Dennis the yellow gantry up for grabs

The scaffold-like structure, a key part of the construction for the massive interchange ramps at the Waterview Connection. Photo: graysonline/Trade Me
The scaffold-like structure, a key part of the construction for the massive interchange ramps at the Waterview Connection. Photo: graysonline/Trade Me

"Dennis", the yellow gantry hanging above Auckland's Northwestern Motorway is in search of a new home.

The scaffold-like structure, a key part of the construction for the massive interchange ramps at the Waterview Connection, is up for grabs on Trade Me.

The start price was listed at $280,340 and as at 2:30pm today the page had been viewed 136 times, but had no bids. The auction was due to close on Friday afternoon.

The New Zealand Transport Agency said "Dennis" would continue to lay beams on the highway interchange until the end of next month.

The structure travels backwards and forwards, fetching and lifting enormous precast concrete beams weighing between 60 to 69 tonnes and up to 36m long before lowering them into place.

The framework was designed and built in Italy, specifically for the company working on the tunnels and interchanges connecting the Northwestern and Southwestern motorways, Well-Connected Alliance.

NZTA's highway manager Brett Gliddon said the gantry had been critical to the project.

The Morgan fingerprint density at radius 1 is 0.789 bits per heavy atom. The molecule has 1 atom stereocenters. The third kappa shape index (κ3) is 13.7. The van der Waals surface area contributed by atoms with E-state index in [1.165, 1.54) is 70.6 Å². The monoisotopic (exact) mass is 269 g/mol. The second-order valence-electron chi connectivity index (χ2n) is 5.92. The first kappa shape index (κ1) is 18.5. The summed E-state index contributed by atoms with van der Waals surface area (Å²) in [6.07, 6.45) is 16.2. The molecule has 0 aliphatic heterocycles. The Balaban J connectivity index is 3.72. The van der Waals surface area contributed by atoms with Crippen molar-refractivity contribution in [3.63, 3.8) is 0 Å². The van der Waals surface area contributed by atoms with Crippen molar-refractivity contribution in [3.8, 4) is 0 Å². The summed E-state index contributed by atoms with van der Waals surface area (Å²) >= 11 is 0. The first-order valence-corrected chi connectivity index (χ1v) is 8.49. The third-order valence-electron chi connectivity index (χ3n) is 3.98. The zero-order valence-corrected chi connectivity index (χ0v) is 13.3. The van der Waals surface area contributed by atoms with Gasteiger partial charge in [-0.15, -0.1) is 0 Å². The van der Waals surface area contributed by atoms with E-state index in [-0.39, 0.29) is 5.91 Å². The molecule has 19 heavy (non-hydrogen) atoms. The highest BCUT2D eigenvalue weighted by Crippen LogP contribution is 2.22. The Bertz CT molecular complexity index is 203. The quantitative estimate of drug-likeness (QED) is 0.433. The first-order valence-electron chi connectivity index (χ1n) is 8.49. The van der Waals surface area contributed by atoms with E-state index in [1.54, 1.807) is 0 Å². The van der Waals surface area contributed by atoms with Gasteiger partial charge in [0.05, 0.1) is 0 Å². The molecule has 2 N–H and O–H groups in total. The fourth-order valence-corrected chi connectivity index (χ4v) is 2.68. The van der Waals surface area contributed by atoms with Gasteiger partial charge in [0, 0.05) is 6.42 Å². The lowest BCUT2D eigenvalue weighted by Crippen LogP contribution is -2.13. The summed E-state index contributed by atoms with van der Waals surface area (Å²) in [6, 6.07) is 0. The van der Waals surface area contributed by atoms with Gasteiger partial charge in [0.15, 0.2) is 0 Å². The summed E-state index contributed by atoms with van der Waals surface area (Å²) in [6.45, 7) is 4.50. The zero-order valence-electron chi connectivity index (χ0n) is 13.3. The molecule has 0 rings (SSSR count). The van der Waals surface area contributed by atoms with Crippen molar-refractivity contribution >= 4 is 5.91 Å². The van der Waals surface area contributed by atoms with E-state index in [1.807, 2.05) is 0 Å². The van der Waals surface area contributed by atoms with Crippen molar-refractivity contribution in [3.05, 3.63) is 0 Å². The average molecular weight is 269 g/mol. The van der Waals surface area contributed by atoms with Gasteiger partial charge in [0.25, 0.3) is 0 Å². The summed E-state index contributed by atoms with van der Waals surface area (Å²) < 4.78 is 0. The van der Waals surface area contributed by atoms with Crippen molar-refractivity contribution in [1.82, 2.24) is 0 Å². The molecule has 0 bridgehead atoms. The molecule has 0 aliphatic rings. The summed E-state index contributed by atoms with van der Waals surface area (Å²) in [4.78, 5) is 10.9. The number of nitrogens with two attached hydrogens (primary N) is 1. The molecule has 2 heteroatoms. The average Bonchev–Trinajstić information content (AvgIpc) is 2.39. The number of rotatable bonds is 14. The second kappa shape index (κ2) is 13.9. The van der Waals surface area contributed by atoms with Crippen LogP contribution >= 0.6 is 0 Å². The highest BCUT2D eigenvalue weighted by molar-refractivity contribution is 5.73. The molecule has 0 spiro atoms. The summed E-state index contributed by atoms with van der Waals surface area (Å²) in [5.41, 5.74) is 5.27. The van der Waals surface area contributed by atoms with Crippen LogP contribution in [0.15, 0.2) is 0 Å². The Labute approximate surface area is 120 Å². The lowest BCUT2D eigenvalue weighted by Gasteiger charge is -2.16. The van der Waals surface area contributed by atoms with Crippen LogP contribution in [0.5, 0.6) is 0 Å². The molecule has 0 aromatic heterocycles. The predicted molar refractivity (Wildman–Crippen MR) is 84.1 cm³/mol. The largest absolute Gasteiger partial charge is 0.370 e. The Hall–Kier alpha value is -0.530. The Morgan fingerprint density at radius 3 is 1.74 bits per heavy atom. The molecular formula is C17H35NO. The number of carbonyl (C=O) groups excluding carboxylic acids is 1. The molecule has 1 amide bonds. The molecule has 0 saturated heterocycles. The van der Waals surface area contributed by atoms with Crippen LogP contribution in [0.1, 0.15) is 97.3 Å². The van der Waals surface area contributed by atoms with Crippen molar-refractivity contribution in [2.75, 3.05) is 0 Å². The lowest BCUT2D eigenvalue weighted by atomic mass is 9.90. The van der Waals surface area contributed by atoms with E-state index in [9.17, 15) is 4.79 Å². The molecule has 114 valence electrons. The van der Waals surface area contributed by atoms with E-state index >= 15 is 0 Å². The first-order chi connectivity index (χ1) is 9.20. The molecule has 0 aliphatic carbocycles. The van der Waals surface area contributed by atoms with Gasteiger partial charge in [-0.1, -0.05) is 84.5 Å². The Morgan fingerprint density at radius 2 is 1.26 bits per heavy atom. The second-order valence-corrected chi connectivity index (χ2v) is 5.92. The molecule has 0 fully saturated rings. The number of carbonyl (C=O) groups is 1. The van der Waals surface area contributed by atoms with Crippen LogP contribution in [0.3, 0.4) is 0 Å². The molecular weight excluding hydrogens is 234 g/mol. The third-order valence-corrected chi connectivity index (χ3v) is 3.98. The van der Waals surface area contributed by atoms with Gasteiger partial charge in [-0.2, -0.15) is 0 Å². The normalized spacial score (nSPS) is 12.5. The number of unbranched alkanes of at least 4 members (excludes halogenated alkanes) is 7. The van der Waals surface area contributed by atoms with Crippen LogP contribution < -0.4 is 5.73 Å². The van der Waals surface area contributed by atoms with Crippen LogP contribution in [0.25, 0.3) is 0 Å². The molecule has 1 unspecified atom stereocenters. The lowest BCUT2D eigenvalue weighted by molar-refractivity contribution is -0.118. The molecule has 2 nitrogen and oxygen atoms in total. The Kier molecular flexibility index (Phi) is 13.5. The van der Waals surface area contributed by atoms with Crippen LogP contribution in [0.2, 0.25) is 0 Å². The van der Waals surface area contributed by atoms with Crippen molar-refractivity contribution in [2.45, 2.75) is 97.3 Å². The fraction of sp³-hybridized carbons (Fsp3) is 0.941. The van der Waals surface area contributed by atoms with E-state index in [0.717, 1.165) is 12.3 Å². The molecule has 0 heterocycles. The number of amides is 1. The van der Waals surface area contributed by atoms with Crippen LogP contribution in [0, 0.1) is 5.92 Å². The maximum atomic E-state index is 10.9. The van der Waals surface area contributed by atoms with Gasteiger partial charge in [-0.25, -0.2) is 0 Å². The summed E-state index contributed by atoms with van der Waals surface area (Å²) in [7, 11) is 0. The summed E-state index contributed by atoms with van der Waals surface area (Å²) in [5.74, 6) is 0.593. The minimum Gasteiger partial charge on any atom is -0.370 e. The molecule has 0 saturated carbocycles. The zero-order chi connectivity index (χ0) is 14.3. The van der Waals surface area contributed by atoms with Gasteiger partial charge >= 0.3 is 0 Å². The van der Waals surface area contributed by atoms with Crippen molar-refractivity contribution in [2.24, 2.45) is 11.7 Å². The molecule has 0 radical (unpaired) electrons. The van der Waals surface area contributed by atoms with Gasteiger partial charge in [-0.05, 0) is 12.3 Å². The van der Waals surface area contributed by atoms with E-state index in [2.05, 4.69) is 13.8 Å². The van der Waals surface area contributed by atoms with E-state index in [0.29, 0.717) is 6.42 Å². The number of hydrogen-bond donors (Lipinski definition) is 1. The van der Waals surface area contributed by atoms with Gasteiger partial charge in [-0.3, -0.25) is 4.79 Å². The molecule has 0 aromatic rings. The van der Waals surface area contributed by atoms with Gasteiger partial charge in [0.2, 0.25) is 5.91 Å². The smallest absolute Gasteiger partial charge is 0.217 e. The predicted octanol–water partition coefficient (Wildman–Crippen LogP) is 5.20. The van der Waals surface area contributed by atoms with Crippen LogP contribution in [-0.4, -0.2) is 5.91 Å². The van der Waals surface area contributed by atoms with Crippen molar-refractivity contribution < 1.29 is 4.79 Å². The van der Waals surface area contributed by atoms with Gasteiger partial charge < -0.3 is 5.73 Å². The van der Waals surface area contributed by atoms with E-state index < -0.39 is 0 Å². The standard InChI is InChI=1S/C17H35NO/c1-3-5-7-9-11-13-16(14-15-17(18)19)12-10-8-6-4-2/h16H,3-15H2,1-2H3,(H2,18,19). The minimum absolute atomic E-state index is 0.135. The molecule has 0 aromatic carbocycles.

NZTA's highway manager Brett Gliddon said the gantry had been critical to the project. Photo: graysonline/Trade Me
NZTA's highway manager Brett Gliddon said the gantry had been critical to the project. Photo: graysonline/Trade Me

"The gantry has eliminated the need for conventional cranes, which would have needed to have been moved into place at the start of a work shift at night and then taken away before the morning traffic peaks," he said.

He said it was saving the project time, reducing disruption for drivers, and avoided the need to use cranes in environmentally sensitive areas.

"Dennis has done its job perfectly."

The structure's namesake was 33-year-old worker on the project who died from cancer. It was painted yellow as a gesture of support for the Cancer Society.

- NZ Herald

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